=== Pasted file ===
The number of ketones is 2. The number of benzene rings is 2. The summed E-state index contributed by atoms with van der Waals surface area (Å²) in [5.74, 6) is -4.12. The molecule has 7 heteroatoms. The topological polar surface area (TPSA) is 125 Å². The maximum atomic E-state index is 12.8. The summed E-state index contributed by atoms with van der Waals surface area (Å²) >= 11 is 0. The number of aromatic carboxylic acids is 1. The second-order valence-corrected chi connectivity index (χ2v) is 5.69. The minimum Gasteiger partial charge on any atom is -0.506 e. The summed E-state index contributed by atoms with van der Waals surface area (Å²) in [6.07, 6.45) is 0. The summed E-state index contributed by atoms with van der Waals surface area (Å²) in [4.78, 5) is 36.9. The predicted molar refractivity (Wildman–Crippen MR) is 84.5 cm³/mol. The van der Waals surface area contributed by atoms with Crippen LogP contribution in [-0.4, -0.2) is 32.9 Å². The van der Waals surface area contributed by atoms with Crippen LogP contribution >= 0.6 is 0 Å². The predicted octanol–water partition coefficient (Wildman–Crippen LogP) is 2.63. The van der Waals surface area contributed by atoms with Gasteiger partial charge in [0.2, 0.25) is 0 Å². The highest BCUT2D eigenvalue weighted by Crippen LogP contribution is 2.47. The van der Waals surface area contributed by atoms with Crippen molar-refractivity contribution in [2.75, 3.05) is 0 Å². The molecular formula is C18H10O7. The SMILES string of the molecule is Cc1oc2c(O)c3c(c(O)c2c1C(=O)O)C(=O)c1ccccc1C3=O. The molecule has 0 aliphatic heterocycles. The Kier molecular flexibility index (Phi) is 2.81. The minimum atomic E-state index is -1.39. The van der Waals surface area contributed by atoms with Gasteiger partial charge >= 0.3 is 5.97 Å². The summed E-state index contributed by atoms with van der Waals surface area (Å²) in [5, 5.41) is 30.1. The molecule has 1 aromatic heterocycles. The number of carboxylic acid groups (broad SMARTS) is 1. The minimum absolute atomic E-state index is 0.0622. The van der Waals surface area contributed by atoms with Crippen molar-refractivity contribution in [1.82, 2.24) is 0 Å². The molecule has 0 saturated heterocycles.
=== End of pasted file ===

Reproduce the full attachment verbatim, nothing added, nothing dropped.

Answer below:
The number of ketones is 2. The number of benzene rings is 2. The summed E-state index contributed by atoms with van der Waals surface area (Å²) in [5.74, 6) is -4.12. The molecule has 7 heteroatoms. The topological polar surface area (TPSA) is 125 Å². The maximum atomic E-state index is 12.8. The summed E-state index contributed by atoms with van der Waals surface area (Å²) >= 11 is 0. The number of aromatic carboxylic acids is 1. The second-order valence-corrected chi connectivity index (χ2v) is 5.69. The minimum Gasteiger partial charge on any atom is -0.506 e. The summed E-state index contributed by atoms with van der Waals surface area (Å²) in [6.07, 6.45) is 0. The summed E-state index contributed by atoms with van der Waals surface area (Å²) in [4.78, 5) is 36.9. The predicted molar refractivity (Wildman–Crippen MR) is 84.5 cm³/mol. The van der Waals surface area contributed by atoms with Crippen LogP contribution in [-0.4, -0.2) is 32.9 Å². The van der Waals surface area contributed by atoms with Crippen LogP contribution >= 0.6 is 0 Å². The predicted octanol–water partition coefficient (Wildman–Crippen LogP) is 2.63. The van der Waals surface area contributed by atoms with Gasteiger partial charge in [0.2, 0.25) is 0 Å². The highest BCUT2D eigenvalue weighted by Crippen LogP contribution is 2.47. The van der Waals surface area contributed by atoms with Crippen molar-refractivity contribution in [2.75, 3.05) is 0 Å². The molecular formula is C18H10O7. The SMILES string of the molecule is Cc1oc2c(O)c3c(c(O)c2c1C(=O)O)C(=O)c1ccccc1C3=O. The molecule has 0 aliphatic heterocycles. The Kier molecular flexibility index (Phi) is 2.81. The minimum atomic E-state index is -1.39. The van der Waals surface area contributed by atoms with Gasteiger partial charge >= 0.3 is 5.97 Å². The summed E-state index contributed by atoms with van der Waals surface area (Å²) in [5, 5.41) is 30.1. The molecule has 1 aromatic heterocycles. The number of carboxylic acid groups (broad SMARTS) is 1. The minimum absolute atomic E-state index is 0.0622. The van der Waals surface area contributed by atoms with Crippen molar-refractivity contribution in [1.82, 2.24) is 0 Å². The molecule has 0 saturated heterocycles.